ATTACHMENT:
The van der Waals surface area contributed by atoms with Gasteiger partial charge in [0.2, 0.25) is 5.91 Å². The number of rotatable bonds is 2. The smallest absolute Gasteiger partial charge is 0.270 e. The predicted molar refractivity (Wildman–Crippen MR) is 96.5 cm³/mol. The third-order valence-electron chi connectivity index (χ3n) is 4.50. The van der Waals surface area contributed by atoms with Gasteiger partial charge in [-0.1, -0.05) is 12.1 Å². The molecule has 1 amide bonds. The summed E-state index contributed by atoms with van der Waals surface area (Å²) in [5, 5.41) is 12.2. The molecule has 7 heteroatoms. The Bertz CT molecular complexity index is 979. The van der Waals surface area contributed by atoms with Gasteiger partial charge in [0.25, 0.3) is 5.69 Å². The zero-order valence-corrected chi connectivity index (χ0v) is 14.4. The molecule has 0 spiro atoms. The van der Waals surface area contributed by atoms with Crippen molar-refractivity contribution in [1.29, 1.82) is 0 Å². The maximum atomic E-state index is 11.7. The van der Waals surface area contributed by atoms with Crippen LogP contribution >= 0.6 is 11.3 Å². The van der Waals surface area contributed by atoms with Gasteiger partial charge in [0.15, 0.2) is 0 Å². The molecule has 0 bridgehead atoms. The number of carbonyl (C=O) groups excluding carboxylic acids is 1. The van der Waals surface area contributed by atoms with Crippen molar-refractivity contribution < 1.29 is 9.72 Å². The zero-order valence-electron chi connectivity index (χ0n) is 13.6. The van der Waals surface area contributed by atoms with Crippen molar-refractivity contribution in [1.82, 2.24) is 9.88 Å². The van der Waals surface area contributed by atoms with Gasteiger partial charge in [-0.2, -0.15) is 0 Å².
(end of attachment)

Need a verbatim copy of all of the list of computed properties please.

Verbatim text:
The van der Waals surface area contributed by atoms with Gasteiger partial charge in [0.2, 0.25) is 5.91 Å². The number of rotatable bonds is 2. The smallest absolute Gasteiger partial charge is 0.270 e. The predicted molar refractivity (Wildman–Crippen MR) is 96.5 cm³/mol. The third-order valence-electron chi connectivity index (χ3n) is 4.50. The van der Waals surface area contributed by atoms with Gasteiger partial charge in [-0.1, -0.05) is 12.1 Å². The molecule has 1 amide bonds. The summed E-state index contributed by atoms with van der Waals surface area (Å²) in [5, 5.41) is 12.2. The molecule has 7 heteroatoms. The Bertz CT molecular complexity index is 979. The van der Waals surface area contributed by atoms with Gasteiger partial charge in [0.25, 0.3) is 5.69 Å². The zero-order valence-corrected chi connectivity index (χ0v) is 14.4. The molecule has 0 spiro atoms. The van der Waals surface area contributed by atoms with Crippen molar-refractivity contribution in [1.29, 1.82) is 0 Å². The maximum atomic E-state index is 11.7. The van der Waals surface area contributed by atoms with Crippen LogP contribution >= 0.6 is 11.3 Å². The van der Waals surface area contributed by atoms with Gasteiger partial charge in [0.15, 0.2) is 0 Å². The molecule has 0 bridgehead atoms. The number of carbonyl (C=O) groups excluding carboxylic acids is 1. The van der Waals surface area contributed by atoms with Crippen molar-refractivity contribution < 1.29 is 9.72 Å². The zero-order valence-electron chi connectivity index (χ0n) is 13.6. The van der Waals surface area contributed by atoms with Crippen molar-refractivity contribution in [1.82, 2.24) is 9.88 Å². The van der Waals surface area contributed by atoms with Gasteiger partial charge in [-0.2, -0.15) is 0 Å².